Monday, December 10, 2012

Dispatch from Cambodia, 2 // How to Eat a Duck Embryo, Khmer-Style

Last week we went to stay at my aunt's "farm house" in Setbho to spend a day outside the dust, smog, and noise of Phnom Penh. Wherever we are, a family gathering always means rather continuous eating. It's been overwhelming. It's hard to get hungry when I'm often sweating just sitting around. The lucky part is that most meals consist of fish and rice, which means I still feel relatively healthy. 

After the main part of lunch was over, and after everyone recovered a bit from the food coma, pbong tdia kohn time was announced. Also known as balut. This isn't a typical occurrence in the US, where we've become much more faint of heart, and I would usually shake my head and scamper off, but I decided to go for it this time. My 8-year-old cousin was rumored to be able to eat six or seven, which added to my motivation. 

I'd always seen pbong tdia kohn eaten in the shell, but this time I saw some relatives cracking it into a bowl. Since I managed to open the egg at the wrong end (meaning the larger end, which leaves space to tuck in seasonings), I had to go this route:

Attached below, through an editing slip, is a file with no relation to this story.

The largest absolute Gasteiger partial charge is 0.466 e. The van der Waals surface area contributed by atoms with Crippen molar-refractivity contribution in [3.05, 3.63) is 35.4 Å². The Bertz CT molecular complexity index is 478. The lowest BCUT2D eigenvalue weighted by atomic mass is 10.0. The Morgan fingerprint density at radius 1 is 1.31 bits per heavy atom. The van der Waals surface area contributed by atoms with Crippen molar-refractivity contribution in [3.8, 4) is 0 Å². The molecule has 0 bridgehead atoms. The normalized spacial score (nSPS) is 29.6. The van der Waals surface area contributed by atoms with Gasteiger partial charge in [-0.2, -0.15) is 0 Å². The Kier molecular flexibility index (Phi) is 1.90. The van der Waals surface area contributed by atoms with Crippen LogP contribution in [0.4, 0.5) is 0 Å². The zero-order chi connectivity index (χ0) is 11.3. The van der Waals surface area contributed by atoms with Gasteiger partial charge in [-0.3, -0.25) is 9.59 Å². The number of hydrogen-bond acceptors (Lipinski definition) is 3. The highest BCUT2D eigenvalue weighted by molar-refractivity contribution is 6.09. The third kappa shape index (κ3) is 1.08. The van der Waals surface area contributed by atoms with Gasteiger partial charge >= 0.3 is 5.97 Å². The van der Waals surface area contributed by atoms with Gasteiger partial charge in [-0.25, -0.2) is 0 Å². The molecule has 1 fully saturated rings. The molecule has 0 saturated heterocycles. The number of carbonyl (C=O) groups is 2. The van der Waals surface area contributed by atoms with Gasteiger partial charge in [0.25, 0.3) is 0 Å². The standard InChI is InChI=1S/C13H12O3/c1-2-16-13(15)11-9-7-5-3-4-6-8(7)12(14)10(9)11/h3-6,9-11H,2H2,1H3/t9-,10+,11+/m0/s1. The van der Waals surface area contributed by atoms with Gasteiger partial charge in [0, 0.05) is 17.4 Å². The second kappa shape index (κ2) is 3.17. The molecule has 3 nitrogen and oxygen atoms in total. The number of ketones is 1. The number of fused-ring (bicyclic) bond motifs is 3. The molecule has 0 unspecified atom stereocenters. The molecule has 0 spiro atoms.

It's not cute, I know. And to be honest, I only ate the yolk, which makes me feel like a cheater. I gave it another try, opening it at the correct end this time, which allowed me to use an egg cup (aka a tiny tea cup).
I was used to seeing the salt, pepper, and lime juice as seasonings for the egg, but not herbs. Herbs truly make everything better. I'm not sure whether what we used was a variant of Thai basil, or some other herb, but it was fragrant, slightly sweet, and quite a nice compliment.

Alas, once again, I failed to bring myself to try eating the little partially-formed chick inside the egg. I told this to a relative, and she gave me these tips for next time:
  1. Make the hole just barely big enough.
  2. Break up the egg inside with the handle of the spoon after adding the seasonings.
  3. DON'T LOOK AT IT when eating.
The last tip is my favorite. I think the duck embryo feast was a just-this-once kind of thing, which is fine by me. I'll tuck these tips away for next time. And hope that the eggs are even younger so I won't have to think about feathers.

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